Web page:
Accelerating gender equality through media

Leading media practitioners demonstrated how they are using their influence to take accelerated action towards gender equality at the Step It Up for Gender Equality Conference in Johannesburg on 29 August 2019.

“The media plays a critical role in determining the route of public reaction,” says Nolwazi Tusini, journalist, writer and speaker in her welcome as MC at the conference. “The media has an absolute obligation to be part of the change that we need. We need to turn the tide on the war against women’s bodies in South Africa.”

 The conference, held in partnership with UN Women South Africa Multi-Country Office (SAMCO) and the German Development Cooperation (GIZ), saw leading journalists and big media names such as Mahlatse Gallens (EWN editor), Gugulethu Mhlungu (deputy editor of Bona magazine),  Palesa Letlaka (filmmaker and media specialist) and many others take the stage in the name of inclusive, unstereotyped, and gender equal representation.

A recent World Economic Forum Global Gender Report reveals that empowering women and girls is one of the most effective ways to accelerate sustainable development and unlock economic growth. “In terms of progress, we’re starting to reach middle-ground in terms of education, and women are in spaces career-wise that we have never been before,” says Anne Githuku-Shongwe, UN Women Country Director. “But we still struggle with norms and stereotypes.

About 12% of South African laws are discriminatory; not in the law itself, but through cultural laws. The work we need to do is not just in the law, we need to shift stereotypes and norms that perpetuate these,” she says.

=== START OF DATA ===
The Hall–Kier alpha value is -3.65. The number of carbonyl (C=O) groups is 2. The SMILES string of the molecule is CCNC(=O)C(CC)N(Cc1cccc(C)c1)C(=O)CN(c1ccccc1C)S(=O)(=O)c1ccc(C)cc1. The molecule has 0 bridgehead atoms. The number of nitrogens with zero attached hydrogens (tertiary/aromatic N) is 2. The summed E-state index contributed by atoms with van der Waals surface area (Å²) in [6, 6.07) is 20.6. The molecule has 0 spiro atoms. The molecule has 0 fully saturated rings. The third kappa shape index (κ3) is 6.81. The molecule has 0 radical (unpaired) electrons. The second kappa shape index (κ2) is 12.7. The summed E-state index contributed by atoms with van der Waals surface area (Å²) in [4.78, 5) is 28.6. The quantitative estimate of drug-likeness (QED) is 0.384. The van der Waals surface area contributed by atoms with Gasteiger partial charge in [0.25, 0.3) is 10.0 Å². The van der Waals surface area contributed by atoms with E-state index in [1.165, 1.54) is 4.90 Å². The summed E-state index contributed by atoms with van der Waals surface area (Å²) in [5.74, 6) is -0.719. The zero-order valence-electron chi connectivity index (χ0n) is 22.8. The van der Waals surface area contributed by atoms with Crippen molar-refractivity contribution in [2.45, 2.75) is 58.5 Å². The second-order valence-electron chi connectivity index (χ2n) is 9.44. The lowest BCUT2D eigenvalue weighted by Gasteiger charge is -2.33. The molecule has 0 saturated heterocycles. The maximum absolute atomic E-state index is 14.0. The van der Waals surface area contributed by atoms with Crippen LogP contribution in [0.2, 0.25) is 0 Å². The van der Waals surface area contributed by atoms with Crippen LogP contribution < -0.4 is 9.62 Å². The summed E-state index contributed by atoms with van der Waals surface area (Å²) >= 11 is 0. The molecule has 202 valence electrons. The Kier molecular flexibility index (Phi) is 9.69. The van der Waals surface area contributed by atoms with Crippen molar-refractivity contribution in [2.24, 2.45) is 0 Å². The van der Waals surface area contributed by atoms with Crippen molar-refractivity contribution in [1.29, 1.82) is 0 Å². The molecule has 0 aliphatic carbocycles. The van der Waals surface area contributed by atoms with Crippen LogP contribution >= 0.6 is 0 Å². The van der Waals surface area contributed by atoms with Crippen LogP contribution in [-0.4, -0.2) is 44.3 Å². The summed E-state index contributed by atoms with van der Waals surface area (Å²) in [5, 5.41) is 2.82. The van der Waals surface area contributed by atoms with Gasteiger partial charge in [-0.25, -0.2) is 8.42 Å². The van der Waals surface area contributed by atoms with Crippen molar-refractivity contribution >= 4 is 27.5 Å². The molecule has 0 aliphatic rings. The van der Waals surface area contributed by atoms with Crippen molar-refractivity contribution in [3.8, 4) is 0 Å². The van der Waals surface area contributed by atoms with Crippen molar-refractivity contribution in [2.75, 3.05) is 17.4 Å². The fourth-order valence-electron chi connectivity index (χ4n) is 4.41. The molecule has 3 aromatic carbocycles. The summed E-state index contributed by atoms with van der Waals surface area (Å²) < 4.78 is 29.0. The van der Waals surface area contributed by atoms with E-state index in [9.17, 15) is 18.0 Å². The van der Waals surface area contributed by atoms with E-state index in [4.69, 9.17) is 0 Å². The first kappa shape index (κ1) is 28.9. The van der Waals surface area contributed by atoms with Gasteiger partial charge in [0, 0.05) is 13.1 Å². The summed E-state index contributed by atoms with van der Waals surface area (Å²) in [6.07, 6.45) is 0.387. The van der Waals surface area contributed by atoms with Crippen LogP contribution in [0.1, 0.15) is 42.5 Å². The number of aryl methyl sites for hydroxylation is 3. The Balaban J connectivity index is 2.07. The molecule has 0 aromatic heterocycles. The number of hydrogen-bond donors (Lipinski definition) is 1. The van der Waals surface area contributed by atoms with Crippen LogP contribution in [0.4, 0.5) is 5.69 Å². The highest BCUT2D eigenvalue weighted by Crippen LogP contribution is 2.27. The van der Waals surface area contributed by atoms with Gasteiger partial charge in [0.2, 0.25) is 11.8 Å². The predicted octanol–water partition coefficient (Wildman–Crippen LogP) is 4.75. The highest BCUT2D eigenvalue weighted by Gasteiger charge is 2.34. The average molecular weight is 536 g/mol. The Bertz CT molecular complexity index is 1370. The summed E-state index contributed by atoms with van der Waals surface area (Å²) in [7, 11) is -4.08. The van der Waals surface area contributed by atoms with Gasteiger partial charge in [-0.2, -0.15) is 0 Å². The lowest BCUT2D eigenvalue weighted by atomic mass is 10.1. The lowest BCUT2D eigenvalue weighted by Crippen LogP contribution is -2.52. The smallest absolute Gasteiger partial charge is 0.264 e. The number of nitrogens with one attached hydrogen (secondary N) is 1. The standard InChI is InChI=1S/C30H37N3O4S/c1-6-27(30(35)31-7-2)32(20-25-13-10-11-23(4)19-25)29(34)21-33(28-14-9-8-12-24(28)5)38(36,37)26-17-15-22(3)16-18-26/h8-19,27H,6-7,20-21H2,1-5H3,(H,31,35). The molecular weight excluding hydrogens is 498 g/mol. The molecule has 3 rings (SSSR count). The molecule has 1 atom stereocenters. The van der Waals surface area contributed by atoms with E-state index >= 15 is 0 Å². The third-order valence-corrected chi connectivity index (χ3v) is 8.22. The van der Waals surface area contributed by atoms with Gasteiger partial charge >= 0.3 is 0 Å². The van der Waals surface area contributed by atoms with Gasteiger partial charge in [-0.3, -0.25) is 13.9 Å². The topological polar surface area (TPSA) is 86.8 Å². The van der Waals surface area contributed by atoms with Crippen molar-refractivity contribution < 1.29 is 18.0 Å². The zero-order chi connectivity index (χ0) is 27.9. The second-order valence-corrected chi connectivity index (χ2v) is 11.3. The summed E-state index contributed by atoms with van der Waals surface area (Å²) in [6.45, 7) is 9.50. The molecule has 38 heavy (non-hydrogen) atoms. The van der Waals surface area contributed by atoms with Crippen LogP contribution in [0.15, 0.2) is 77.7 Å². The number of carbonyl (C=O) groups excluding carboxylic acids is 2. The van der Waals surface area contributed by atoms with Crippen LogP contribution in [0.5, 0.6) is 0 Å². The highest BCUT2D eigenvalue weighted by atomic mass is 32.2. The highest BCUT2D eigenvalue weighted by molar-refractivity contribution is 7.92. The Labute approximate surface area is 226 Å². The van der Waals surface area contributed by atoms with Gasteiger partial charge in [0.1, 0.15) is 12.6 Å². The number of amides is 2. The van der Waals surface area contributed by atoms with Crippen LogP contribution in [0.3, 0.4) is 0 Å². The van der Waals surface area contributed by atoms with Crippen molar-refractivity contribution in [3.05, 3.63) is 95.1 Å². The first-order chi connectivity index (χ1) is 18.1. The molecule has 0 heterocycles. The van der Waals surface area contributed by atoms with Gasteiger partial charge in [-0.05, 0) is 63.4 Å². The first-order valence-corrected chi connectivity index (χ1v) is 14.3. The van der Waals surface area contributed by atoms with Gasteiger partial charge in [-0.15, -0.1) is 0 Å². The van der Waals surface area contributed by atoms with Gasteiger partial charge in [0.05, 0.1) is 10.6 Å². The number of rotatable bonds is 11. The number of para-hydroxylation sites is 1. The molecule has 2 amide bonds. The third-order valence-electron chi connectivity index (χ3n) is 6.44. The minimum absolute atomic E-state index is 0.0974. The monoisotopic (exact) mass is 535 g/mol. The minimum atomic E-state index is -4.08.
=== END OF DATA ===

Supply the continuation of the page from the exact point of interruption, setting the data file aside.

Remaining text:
The conference worked to create a partnership between media houses, production houses, government and civil society by exploring concrete solutions for issues such as:

  • The need for sensitive reporting and storytelling regarding gender, and the linked challenges and opportunities for media.
  • How to strike a balance between storytelling for social change and reflecting reality or even using blatant stereotypes.
  • How SA media are already progressing in this field and inspiration from abroad.
  • A way forward and creating a pledge for the media to commit themselves to gender equality and women’s empowerment.

“There is no such thing as unbiased media; the media reflects what the media believes,” says Githuku-Shongwe. “We can give you all the gender equality tools in the world, but if you don’t believe it, nothing will ever change.”

For more information, contact Luxolo Matomela on lu*************@gi*.de.

The full report is available here – Gender, Diversity & GBV in SA Television